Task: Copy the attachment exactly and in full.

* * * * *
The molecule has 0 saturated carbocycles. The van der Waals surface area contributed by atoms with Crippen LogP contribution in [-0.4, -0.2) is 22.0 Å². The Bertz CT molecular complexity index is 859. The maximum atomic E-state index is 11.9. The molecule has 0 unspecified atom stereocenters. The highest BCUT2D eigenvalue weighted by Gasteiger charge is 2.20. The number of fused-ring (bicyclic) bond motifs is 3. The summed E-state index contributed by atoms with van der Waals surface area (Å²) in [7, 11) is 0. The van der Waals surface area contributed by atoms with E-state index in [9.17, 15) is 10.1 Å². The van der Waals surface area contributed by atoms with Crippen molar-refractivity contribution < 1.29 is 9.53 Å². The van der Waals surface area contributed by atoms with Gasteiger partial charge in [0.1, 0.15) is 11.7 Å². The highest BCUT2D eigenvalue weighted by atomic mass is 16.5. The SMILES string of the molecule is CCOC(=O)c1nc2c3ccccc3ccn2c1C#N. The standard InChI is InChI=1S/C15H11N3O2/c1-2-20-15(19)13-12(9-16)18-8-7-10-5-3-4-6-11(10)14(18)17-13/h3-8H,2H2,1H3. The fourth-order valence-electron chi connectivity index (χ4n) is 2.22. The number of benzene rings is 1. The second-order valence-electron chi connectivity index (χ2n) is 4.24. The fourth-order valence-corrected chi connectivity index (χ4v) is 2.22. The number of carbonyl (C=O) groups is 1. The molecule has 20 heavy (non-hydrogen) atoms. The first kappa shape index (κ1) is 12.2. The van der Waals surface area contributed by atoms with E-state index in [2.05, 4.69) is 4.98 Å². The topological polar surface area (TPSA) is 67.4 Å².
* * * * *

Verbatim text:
The molecule has 0 saturated carbocycles. The van der Waals surface area contributed by atoms with Crippen LogP contribution in [-0.4, -0.2) is 22.0 Å². The Bertz CT molecular complexity index is 859. The maximum atomic E-state index is 11.9. The molecule has 0 unspecified atom stereocenters. The highest BCUT2D eigenvalue weighted by Gasteiger charge is 2.20. The number of fused-ring (bicyclic) bond motifs is 3. The summed E-state index contributed by atoms with van der Waals surface area (Å²) in [7, 11) is 0. The van der Waals surface area contributed by atoms with E-state index in [9.17, 15) is 10.1 Å². The van der Waals surface area contributed by atoms with Crippen molar-refractivity contribution < 1.29 is 9.53 Å². The van der Waals surface area contributed by atoms with Gasteiger partial charge in [0.1, 0.15) is 11.7 Å². The highest BCUT2D eigenvalue weighted by atomic mass is 16.5. The SMILES string of the molecule is CCOC(=O)c1nc2c3ccccc3ccn2c1C#N. The standard InChI is InChI=1S/C15H11N3O2/c1-2-20-15(19)13-12(9-16)18-8-7-10-5-3-4-6-11(10)14(18)17-13/h3-8H,2H2,1H3. The fourth-order valence-electron chi connectivity index (χ4n) is 2.22. The number of benzene rings is 1. The second-order valence-electron chi connectivity index (χ2n) is 4.24. The fourth-order valence-corrected chi connectivity index (χ4v) is 2.22. The number of carbonyl (C=O) groups is 1. The molecule has 20 heavy (non-hydrogen) atoms. The first kappa shape index (κ1) is 12.2. The van der Waals surface area contributed by atoms with E-state index in [2.05, 4.69) is 4.98 Å². The topological polar surface area (TPSA) is 67.4 Å².